Holiday pay tribunal decision suggests new tactic for employers

Employers can defeat claims for more than one year’s holiday pay from sick employees by making a payment covering their most recent leave year, a tribunal has ruled.

Holiday issues are among the most common problems that employers deal with, and the legal position on how holidays and sick leave interrelate is still uncertain.

Ever since the outcome of the Stringer case last year – where the House of Lords ruled that failure to pay holiday pay can be an unauthorised deduction from wages – employers have been faced with uncertainty.

Legal experts warned that one effect of the Stringer case was that an employee could bring a claim for payment in lieu of accrued holiday pay, going back over previous leave years, as a series of unauthorised deductions.

But in the case of Kahn v Martin McColl, the tribunal ruled that payment for a sick employee’s final holiday year entitlement meant an unauthorised deductions claim for previous leave years’ holiday pay was out of time.

John Read, employment law editor at XpertHR, said that although the decision was not binding on other tribunals or courts, it showed a tactic that may work for employers.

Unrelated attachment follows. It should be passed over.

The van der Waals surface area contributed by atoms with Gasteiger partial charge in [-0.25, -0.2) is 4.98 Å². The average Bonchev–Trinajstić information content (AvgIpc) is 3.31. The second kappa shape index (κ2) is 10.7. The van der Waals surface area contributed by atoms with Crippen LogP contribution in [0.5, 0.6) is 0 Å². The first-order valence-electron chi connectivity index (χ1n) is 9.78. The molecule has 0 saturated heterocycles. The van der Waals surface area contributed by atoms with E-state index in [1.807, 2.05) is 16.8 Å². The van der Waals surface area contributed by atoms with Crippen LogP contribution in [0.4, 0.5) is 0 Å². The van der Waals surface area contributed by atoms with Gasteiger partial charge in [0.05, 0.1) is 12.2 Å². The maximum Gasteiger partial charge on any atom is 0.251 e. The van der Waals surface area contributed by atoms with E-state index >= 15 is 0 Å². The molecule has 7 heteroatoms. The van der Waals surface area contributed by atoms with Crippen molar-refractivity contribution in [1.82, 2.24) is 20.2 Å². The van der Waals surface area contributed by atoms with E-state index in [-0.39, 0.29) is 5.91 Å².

“The Working Time Regulations prevent employees from carrying over holiday to subsequent leave years, and this decision appears to be the first to consider whether or not an employer can break a chain of unauthorised deductions, and thereby defeat a claim for more than one year’s holiday pay, by paying the employee for the most recent leave year.”

For summaries of this and other recent employment tribunal decisions, along with the full case transcripts, see Tribunal Decisions on XpertHR.

Jeya XpertHR podcastPodcast: Holiday pay On XpertHR Weekly, Jeya Thiruchelvam and John Read discuss the employment tribunal decision in Khan v Martin McColl, which considered whether or not an unlawful deduction from wages claim for holiday pay covering more than one leave year can be defeated by the employer’s payment of the employee’s final holiday year entitlement.

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